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Frogs in dam

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  • Frogs in dam

    Hi Koi Lovers
    First of all compliments on the new web site it is user friendly and that is progress. Thanks to all who advice me on getting my male koi fertile. The good news is that all my males developed milk with the exception of grand dad Ki Shusui. At this very moment my pearl Shusui is spawning.
    Could some one give me seem information on tadpoles and frogs. Inspite of all my affords to keep frogs out of my mad dam ons was successful and I have many tadpoles. My question is can tadpoles and frogs eat the koi eggs and baby fry?. The frog is'nt the platanna.
    Congratulations to oupa Jaco with the birth of Hundreds of grand fry babies

  • #2

    Frogs and tadpoles

    Hi Roy,

    Thanks for the compliments, and I hope to bring you all even better things in the future.

    I don't think you'll have problems with tadpoles eating fry, but the adult frogs most certainly can. American bullfrogs were introuduced in Niigata at the end of the second world war as a food source, and are the scourge of koi breeders there. Are your frogs big or small? You should be vigilant against these frogs, and stop them from ever reaching adulthood.

    If you have problems with big bullfrogs, you should inspect the edges of your mud ponds and grassy areas searching for the gelatinous eggs. Upon finding any, a generous dousing with caustic lime should disintegrate the eggs and help to keep your frog problem from getting out of control. If you have a copy of issue #1 of Koi-Bito, you will see Kataoka-san doing just that.

    Not sure what you can do once the frogs have hatched and become tadpoles, except remove them at culling. I always see lots of smaller frogs in mud ponds in the southern areas of Japan, but they don't pose any threat except competing with the fry for food resources.

    Brett, Brady, Maurice...any of you gents want to share your frog deterring strategies with Roy?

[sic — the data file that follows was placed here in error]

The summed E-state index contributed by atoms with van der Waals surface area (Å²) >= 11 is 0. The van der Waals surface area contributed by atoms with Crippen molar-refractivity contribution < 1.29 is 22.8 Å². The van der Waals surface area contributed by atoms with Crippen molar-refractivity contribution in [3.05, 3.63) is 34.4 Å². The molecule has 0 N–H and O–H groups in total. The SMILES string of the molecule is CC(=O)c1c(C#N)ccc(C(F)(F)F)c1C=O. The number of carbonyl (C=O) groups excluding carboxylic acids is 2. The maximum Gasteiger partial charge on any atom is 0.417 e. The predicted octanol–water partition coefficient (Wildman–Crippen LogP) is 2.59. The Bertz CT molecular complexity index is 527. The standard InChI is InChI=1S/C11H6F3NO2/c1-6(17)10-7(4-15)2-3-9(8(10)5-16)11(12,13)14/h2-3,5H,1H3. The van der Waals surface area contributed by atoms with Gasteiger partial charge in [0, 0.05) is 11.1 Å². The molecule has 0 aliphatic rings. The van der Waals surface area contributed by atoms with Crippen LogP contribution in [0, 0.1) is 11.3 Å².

Brian Sousa
    Koi-Bito Forum


    • #3

      I have seen tadpoles eat goldfish eggs, so I expect koi eggs would be eaten also. I get small frogs in my lily pond, but not in the koi pond. The koi eat frog tadpoles (but not toad tadpoles) and they eat small tree frogs that get in the pond to spawn. I never see large adult frogs around the koi pond, but I do not think the koi would go after them because too large. I think the currents deter the adult frogs. They prefer the quiet water of the lily pond.


      • #4

        frog strategies

        I think Mike M covered the ground pretty well with his comments. They can be a nuisance to catch and destroy as adults. Try using a flashlight at night. I have also used my flyrod with fly and dangled the fly in front of them till they sucked it in! I had one adult that did a number on my volumns of yamabuki longfins this breeding season.
        Dick Benbow


        • #5

          Dick: If Steve Childers ever wandered over here, he might enjoy this. A few months ago a pair of spawning tree frogs were coupled in the skimmer singing their song. It echoed! When I took off the lid, they jumped into the water on the submerged pump side of net/matting, and went to the bottom as if to avoid a predator. They were quickly sucked into the pump (will take 1.5" diameter objects). That pump feeds a direct return to the pond and a multi-chamber filter. I ran to the multi-chamber, took off the cover and removed the remains of the female from a leaf net I have there. The male was still holding on ... unharmed! He hopped off into the shrubbery. The corpse of the female had no legs. I figured the legs got past the net, so I started removing media to find them. Did not want any rotting frog legs in my filter! Couldn't find a thing. Then I remembered the direct return, which has a directional end-piece. Unscrewed it, but nothing came out. The legs had to be somewhere. So, I figured they must be stuck in the pump in-take before the prop. It is a pain to get the pump out because its a very tight fit. Got that done ... no legs. So, where were they?

          I'd forgotten about the frogs .. a few storms in the area diverted attention. Then this past weekend the multi-chamber filter began to overflow, a drip at a time. I searched everywhere to find a blockage ... when I unscrewed the directional jet, out came a pile of frog leg bones. Very white & clean. The flesh had decomposed within the line.

          The tree frogs sing & croak whenever it rains. I figure that male is in the chorus some place.... waiting for a ride?


          • #6

            Thanks Roy,

            Here in the Free State it is so dry that I do not have any frogs near my ponds nor any fish eating birds.
            One advantage of living in a dry region.
            Jaco Vorster
            South Africa


            • #7

              Hi Guys
              Thanks for the input and sorry for all the spelling errors,I'll edit in future.
              Up to date I have caught hundreds of tadpoles and I'm now attempting to catch the young developed frogs. Clever ones those.
              In the time being the Matsuba eggs have hatched and that makes things difficult.


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